MemorandumTo: Values in Community Policing b- Tackling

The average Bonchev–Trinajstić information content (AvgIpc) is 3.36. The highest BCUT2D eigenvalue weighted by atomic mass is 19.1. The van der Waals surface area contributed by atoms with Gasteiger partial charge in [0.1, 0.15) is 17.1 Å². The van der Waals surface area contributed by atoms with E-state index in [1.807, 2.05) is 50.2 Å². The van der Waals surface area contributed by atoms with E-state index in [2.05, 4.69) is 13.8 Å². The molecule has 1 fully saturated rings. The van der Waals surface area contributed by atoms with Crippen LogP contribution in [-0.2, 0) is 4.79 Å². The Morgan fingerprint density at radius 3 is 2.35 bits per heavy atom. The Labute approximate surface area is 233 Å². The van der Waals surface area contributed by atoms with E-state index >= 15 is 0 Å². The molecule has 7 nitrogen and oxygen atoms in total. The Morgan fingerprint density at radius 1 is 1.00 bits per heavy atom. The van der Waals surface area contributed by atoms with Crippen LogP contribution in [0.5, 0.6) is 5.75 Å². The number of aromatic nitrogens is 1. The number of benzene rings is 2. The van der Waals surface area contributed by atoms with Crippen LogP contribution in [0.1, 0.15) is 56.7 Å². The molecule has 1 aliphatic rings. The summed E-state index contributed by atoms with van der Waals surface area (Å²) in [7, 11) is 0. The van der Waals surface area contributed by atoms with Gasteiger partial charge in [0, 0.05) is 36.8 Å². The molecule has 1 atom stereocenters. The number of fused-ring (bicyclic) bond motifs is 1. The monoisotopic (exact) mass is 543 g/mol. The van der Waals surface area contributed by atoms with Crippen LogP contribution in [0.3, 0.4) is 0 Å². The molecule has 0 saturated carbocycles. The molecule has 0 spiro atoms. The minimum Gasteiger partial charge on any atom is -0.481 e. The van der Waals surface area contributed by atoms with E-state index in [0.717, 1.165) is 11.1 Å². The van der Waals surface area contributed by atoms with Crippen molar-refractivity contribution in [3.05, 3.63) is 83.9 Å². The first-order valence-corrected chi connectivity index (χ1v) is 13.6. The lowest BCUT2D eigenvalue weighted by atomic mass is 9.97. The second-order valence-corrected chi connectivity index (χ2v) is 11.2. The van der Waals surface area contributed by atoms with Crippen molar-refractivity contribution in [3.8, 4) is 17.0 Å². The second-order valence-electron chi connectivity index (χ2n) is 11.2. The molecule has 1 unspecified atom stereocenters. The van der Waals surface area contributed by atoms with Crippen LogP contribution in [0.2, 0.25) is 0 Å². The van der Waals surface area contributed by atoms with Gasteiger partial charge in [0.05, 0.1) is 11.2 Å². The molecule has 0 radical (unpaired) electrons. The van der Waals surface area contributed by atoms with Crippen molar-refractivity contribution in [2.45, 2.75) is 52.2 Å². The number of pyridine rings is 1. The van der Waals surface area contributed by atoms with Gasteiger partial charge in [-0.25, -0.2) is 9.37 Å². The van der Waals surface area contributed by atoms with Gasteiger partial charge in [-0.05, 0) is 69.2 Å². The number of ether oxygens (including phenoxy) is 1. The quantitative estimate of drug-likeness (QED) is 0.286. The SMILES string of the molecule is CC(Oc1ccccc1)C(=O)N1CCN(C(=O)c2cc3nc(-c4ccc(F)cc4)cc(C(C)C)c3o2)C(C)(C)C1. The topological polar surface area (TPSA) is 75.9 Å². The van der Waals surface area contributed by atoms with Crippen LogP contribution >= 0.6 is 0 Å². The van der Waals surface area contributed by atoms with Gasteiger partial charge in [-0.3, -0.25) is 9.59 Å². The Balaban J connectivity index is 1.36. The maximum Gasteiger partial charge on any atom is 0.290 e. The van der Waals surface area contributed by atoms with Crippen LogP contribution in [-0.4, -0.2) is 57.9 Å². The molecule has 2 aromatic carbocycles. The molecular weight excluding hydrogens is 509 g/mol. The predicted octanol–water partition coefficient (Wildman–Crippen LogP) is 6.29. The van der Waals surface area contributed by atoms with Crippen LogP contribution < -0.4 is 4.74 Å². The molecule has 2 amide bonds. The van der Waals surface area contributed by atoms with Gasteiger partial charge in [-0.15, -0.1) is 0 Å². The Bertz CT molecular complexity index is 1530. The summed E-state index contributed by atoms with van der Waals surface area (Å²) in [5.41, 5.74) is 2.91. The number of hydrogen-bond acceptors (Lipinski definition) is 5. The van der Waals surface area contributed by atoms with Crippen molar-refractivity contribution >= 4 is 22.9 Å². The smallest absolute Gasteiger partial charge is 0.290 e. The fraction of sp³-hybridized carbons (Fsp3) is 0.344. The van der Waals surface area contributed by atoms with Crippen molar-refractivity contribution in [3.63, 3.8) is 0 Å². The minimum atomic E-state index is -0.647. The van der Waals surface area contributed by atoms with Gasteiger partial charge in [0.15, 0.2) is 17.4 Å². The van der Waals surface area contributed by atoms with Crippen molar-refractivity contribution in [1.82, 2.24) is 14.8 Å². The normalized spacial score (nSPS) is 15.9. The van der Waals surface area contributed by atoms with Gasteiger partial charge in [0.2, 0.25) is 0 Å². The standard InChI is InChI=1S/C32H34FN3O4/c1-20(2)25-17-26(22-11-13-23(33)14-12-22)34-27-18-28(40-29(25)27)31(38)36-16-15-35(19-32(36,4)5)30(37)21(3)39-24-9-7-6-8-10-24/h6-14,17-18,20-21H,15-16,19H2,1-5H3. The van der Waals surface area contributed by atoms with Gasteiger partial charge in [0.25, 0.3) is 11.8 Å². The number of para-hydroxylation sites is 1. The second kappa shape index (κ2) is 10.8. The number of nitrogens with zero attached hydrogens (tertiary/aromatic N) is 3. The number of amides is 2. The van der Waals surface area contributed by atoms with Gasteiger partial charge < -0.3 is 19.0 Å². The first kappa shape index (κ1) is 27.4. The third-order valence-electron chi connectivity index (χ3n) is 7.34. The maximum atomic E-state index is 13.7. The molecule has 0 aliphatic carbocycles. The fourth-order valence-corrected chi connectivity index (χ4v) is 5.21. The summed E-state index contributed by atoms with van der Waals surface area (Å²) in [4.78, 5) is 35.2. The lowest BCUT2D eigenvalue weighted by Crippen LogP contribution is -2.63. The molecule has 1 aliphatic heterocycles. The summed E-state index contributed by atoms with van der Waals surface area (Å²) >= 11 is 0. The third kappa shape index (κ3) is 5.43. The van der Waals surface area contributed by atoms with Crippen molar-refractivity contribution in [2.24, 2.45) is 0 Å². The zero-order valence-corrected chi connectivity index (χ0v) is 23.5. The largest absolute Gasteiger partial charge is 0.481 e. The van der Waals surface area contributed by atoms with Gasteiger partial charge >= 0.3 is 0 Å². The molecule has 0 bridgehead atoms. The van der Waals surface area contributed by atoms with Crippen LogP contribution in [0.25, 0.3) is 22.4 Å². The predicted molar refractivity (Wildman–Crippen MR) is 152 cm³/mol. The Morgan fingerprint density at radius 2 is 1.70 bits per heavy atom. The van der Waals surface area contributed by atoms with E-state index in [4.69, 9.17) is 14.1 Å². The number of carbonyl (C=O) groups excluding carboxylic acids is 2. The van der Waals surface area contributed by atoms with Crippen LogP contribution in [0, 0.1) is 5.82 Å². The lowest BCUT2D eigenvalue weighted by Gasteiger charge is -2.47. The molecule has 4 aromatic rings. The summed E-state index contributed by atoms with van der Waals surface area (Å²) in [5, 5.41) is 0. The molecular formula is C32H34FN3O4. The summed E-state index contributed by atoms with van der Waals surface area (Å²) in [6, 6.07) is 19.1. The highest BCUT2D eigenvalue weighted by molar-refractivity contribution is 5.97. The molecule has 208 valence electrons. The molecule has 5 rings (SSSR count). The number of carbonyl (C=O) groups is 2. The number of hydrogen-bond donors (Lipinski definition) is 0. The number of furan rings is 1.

MemorandumTo:  Kenneth J. GrossbergerFrom:  Ceres JohnDate:  December 16, 2017Subject:  Expansion of Neighborhood PolicingIntroduction The Neighborhood policing is an excellent approach to rebuild trust between the communities and the Police Department in New York City.  Many significant incidents have created an environment of mistrust and breakdown in communication for both sides.  Effective training has shown to have a positive impact on community and police relations.  The model of police and community working collaboratively to find solutions to quality of life issues and combat crime is a model that is being adopted by major police departments, including the NYPD.Hypothesis This author hypothesizes that training and officer’s involvement are the essential elements of any successful Neighborhood Policing program for the different communities in this city. Trained officers are more efficient dealing with issues and concerns for the community they serve.  When a police department has a participative management approach to policing, the members have a positive outlook, and they are more involved in finding solutions to problems.  This paper will be reviewing research articles that show a strong, correlation between job satisfaction and effective community relations.Literature Review1-Implementing Community-Oriented Policing: Organizational Change and Street Officer Attitudes This primary research study analyzed survey data from 285 nonsupervisory officers in six small to midsize law enforcement agencies to examine how Community-Oriented Policing training effect Officers attitude toward the programs principles, support for COP, and job satisfaction. The results indicate that community police officers spend more time engaged in COP-related activities, are more supportive of COP methods and goals, more supportive of organizational changes necessary to implement COP, and more satisfied with their jobs when compared to traditional officers. Also, officers who perceived their department as having a participatory management style were more positive about community policing and more satisfied with their jobs.Four additional articles or studies for research information and data                                                                      a- Conflicting Values in Community Policing b- Tackling crime, disorder, and fear: A New Policing Model c- Community Policing and D.A.R.E.: A Practitioner’s Perspective d- Cops, Community Policing, and the Social Norms Approach to Crime Control        Analysis, strengths, and weaknesses of researchThe data came from an evaluation of community policing in five communities and one county in North Carolina: the police departments in Asheville, Greensboro, Lumberton, Whiteville, and Morehead City and the sheriff’s department in Forsyth County. The six agencies represent a range of community sizes, are spread among the three regions of the state (east, central, and west), and had implemented some form of COP at least one year before the study. The main conclusion is that compared to traditional officers, community-oriented officers are more accepting of programs policing strategies, more positive about COP’s effect on crime, more supportive of community policing in general and in their agency. A second key finding is that officers who perceive their organization as having a participatory management style are more accepting of nontraditional policing activities, more optimistic about the impact of COP on police-community relations, and more satisfied with their current assignment. The Community-oriented officers received more training in COP than do traditional officers and spend more of their work time engaged in community-oriented activities. COP officers analyzed problems, working with residents to solve local issues. The strength of the study is its data, which comes from six different agencies. Most studies focus on a single organization. The regression equations control for demographic, training, perceived decision-making variables, and beliefs about COP are independent of gender, ethnicity, or length of law enforcement service. The more positive perceptions and attitudes found in COP officers are not due to differences in values. A few issues identified as problematic in this study. First, the authors did not have information on officer attitudes before the introduction of COP in their agency. Second, the study does not have a comparison agency that had not implemented COP, therefore the extent to which the organizational changes associated with community policing affect officer attitudes could not be measured efficiently.    The present study concentrated on three major themes. First, what organizational changes that law enforcement agencies have to enact when making the transition to community-oriented policing. Second, how training affects the behavior of community-oriented officers different from traditional officers. Third, how officers’ attitude is related to how effective the program will be in a Department.MethodologyHypothesis – H1= What are some organizational changes that small to midsize law enforcement agencies have to make to have a productive Community Policing Program?Population = 962 police officers and supervisors (Total number of sworn officers)Asheville -169 ; Greensboro- 447; Lumberton- 69; Whiteville -26; Morehead 31; Forsyth -220Sample = 519 Police Officers took a survey between April 1 and June 31, 1996Sample frame = 285 Officers completed the surveyUnit of analysis = Examining how officers who received training in COP feel about their job, support for the program, and how they interact with the community versus officers who did not receive trainingDependent variable = TrainingIndependent variables = Race, gender, years as officers, education, current assignment, perception about decision making within the agencyAnalysis The NYPD implemented the Community Policing Officer’s Program (CPOP) during the 1980s; the role of the officers was to interact with the community, working with residents to help pinpoint crime and quality of life problems.  CPOP became the model of policing in the NYPD in the early part of the 1990s. In 1994, William Bratton, then Chief of the NYPD Transit Bureau introduced Compstat, a tool to track crime and implement strategies to reduce it.  After a while, precinct commanders started to use it to track patrol officers activities such as the number of arrests, summonses and stop, question and frisk reports (NYPD-UF250s).  The majority of people stopped, arrested and summonsed were Blacks and Hispanics in the minority community.  NYPD dramatically moved away from community policing to a numbers-driven department.  Compstat inadvertently created a top-down management style in the NYPD; commanders were being proactive about addressing crime, and they placed pressure on patrol officers for more arrests, summonses, and uf250s.  This pressure created a problem in which patrol officers started to ticket, arrest, and stopping the residents they were sworn to protect; officers had limited discretion.   During this period, which carried over into the years 2000 to currently, the tension between the police and the minority community exploded, widening the gap that started in the 1960s.   On May 18, 2015, the NYPD along with Mayor Bill de Blasio introduced the Neighborhood Coordination Officer program (NCO) as a pilot in few patrol precincts in Manhattan and Queens. The intent was to have officers working in partnership with citizens within the communities in which they serve and close the divide and mistrust between the police and the community.  There will be two (2) NCOs per sector in each Police Service Area (PSA, also known as housing) and Precinct (PCT); in other words, if each PSA and PCT deploy five (5) sectors per day, then each PSA and PCT will have 10 NCOs.  Generally, in a PSA and PCT, four (4) is the typical number of sectors deployed each day; therefore, this paper can safely assume that each PSA and PCT will have eight (8) NCOs which are considered a squad.  Further, one (1) sergeant will be assigned to supervise a team of 8 NCOs; the span of control will be one to eight (1:8). Also, the NCOs will collaborate with the citizens of the communities to pinpoint crime and address quality of life problems.  Currently, the program expanded to approximately fifty-one percent (51%) of all commands (77) citywide which includes patrol precincts in the boroughs of Brooklyn, Queens, Bronx, Staten Island and one hundred percent (100%) in all PSAs in the NYPD.  Further, this paper will look at some of the issues with the NYPD style of policing minority communities, and the outcry from the citizens which forced the organization to take a hard look at what its tactics were doing to its citizens.  This paper will also look at strategies that the NYPD used or could have used to implement the NCO program successfully.   The outcry from the minority communities of police violating their rights with illegal stop and frisk tactics, unwarranted summonses, arrests, fatal shootings and encounters with black men which resulted in deaths, forced the NYPD to change its strategies for addressing and pinpointing crime within the minority communities.  Further, a class action lawsuit, “Floyd, et al. v. The City of New York, et al. (2008)” was brought against the NYPD about stop, question and frisk, alleging that police stop Blacks and Hispanics men more than their white counterparts.  A federal judge ruled against the NYPD in August 2013 stating that the NYPD’s stop, question and frisk tactics were unconstitutional; the judge also commissioned an outside agency to monitor the actions of the NYPD and to help the organization to revamp its stop, question and frisk procedures.  Major crimes and shootings in NYC have been steadily declining, so the NYPD could not justify its continued aggressive enforcement, in particular, the minority communities. The organization had to make a change in its tactics and strategies. The NYPD expects changes with the implementation of the NCO’s program because community policing programs have worked in the past, but there was no consistency with the continued development of the program, which eventually led to its failure.  This time around, the organization recognizes that for the program to be long-lasting, all top leaders in the NYPD have to be unified and sharing the same vision, and commitment in place to make all resources available, which include money for the continued development of the program.  Denhardt et al. (2016) argued about shared vision, which leaders have to get key people to buy into to make it work. “But leaders not only have to articulate the vision; they also have to inspire others to buy into that vision, something that is partly dependent on leader’s energy and enthusiasm in carrying the vision forward.” (p. 194).            The model used for the application derives from another law enforcement agency which was a success. That model is called Senior Lead Officer program created by former Police Commissioner William Bratton in Los Angeles. The model used was to use volunteer police officers in the program; the officers wanted and were excited about participating in the program.   The NYPD observed the Compstat figures of arrests, summonses, index crimes and the number of uf250s written.  The figures were then broken down into demographic areas which show the disparity between Black and Hispanic communities and their white counterparts.  The numbers of uf250s continued its’ increased year after year, even when the NYPD reported the decline in major crimes year after year. Eterno, J. A., & Silverman, E. B. (2012) stated “Such an increase in stop-and-frisk reports at a time when the department also claims crime is down tremendously defied logic.” (pp. 221-222).  The repercussions of this debacle were the filing of numerous lawsuits against the NYPD and the city of New York for violating its Black and Hispanic citizens’ civil rights.   In other words, there appear to be a correlation between the increased in persons stopped and an increase in lawsuits. This paper proposed that the distrust between the police and the minority communities probably started with the emergence of the 911 system which took officers off the streets, out of the communities and into patrol cars, answering calls for service during their entire tour, becoming a slave to the radio and inadvertently ignoring the citizens within the communities.  Also, with fewer officers walking the streets, it left the door open to crime increasing within the communities.  Officers had minimal communication related to the quality of life issues and ways to address crimes in partnership with the community.  Tackling crime, disorder, and fear: A new policing model (n.d.) stated: “The advent of the 911 system in the late 1960s had a perverse effect of reducing police presence on the street, as officers chased calls for service as a priority.” (p. 1).   Also, racism helped caused the problem of distrust between the police and the minority communities. Mayor Bill de Blasio in Transcript: Mayor Bill de Blasio, Police Commissioner William Bratton held a press conference to discuss latest crime statistics (2016), he argued that racism is one of the reasons for the distrust between the police and the minority communities.  He stated “The stain of racism underlies all of this.  It is being talked about in a way it never has before- literally in American history, never has been so blunt a discussion of racism and what it has meant to our country.” (p. 16). Further, the deaths of several black men by the police all over the country (Akai Gurley and Eric Garner by the NYPD), the near-deadly riots that often erupted all over the country, and the rise of the group Black Lives Matter have further increased the distrust between the minority communities and police.  The death of Eric Garner occurred when the officer was enforcing the low-level offense of selling untaxed cigarettes with heavy-handed tactics, and Akai Gurley died when the officer was patrolling inside a predominantly black housing development, with his firearm in hand, and got spooked when he heard the door in the stairwell opened.   The conflict between enforcing the rules and violating citizens’ constitutional rights help to build the distrust between the minority communities and the police. Thacher, D. (2001) stated: The suspicious attitude of the police is apparently palpable to many community members, who believe their privacy is being violated and their rights ignored, as evidenced by a 1998 survey that reported the majority of Knoxville’s black community believes that police treat blacks poorly (Lyons &Scheb 1998). (pp. 784-785)   When former NYPD police commissioner William Bratton took office, he asked of his officers to do quality work (includes arrests, summonses, and uf250s), not quantity.  He wanted to move away from a numbers-driven department, to an agency that will work in collaboration with all communities. Tackling crime, disorder, and fear: A new policing model (n.d.) stated: “More enforcement is not the only answer to reducing crime, especially in a time when the crimes are steeply reduced, and some neighborhoods are increasingly alienated from the police.” (p. 6). Further, the NYPD needs more accountability.  Meares, T. L. (2002) stated: Through increased accountability, police are more likely to direct their energies to problems and issues that residents care about; moreover, increased accountability is likely to reduce the violation by law-enforcement officials of individual rights pertaining to searches, seizures, and the like. (p. 1630). In other words, the more accountability the police have, the better it will for the communities in which they serve.  It is likely that citizens’ constitutional rights would be less threatened.  In the context of the NYPD and its implementation of the NCO’s program, more accountability will deter officers from using heavy-handed tactics; it will help the police to work side by side with all citizens to solve quality of life problems and to pinpoint crimes. Accountability will help build the trust between the communities and the police.Conclusion    With the implementation of the NCO’s program, senior leaders from mayor Bill de Blasio, former police commissioner William Bratton, and police commissioner James O’Neill redesigned the way the organization fought crime.  They rid of all the condition teams (specific functions were to make arrests and write summonses) in every patrol and housing commands, adding more officers on foot patrol, Anti-crime units (particular purpose is to make felony and gun arrests) and some (the ones who volunteered) to the NCO’s program. The research study showed that training and officer involvement are vital components of a thriving Community Policing program.  The data shows that it is more efficient to train all the officers and make them participate in the decision making and direction of the program, so they can remain motivated and engaged with the community.  It is vital for the community and rank in files in the police department to believe the concept of Community Policing as an actual problem-oriented crime-fighting philosophy instead of a Court mandated program imposed by the judicial branch of government.  The distrust between the community and the police existed for years, but the NCO’s requirement of constant interaction with citizens is starting to show some definite improvement.  This paper suggests the continual monitoring, evaluation of the program, analyzing civilian complaints against officers, and identify locations of reduced crimes.Policy Recommendations This paper’s policy recommendation is for Community-Oriented police training for all uniformed personnel.  If all members receive training on effective mediation, and investigation, the overall philosophy of community policing will be an excellent crime-fighting strategy.  Currently, some precincts and PSA’s are having issues related to transfer, promotions of trained NCO personnel, but with a department-wide training, the position will never be vacated. The Department has to continue to work in partnership with the community and allow them to become keys stakeholders in the program. References         Adams, R. E., Rohe, W. M., & Arcury, T. A. (2002). Implementing community-oriented policing: Organizational change and street officer attitudes. Crime & Delinquency, 48(3), 399-430.Eterno, J. A., & Silverman, E. B. (2012). The crime numbers game: Management by manipulation. CRC Press.Mayor de Blasio and Commissioner Bratton announce the expansion of neighborhood policing program to 51 percent of commands citywide (August 2, 2016). Retrieved from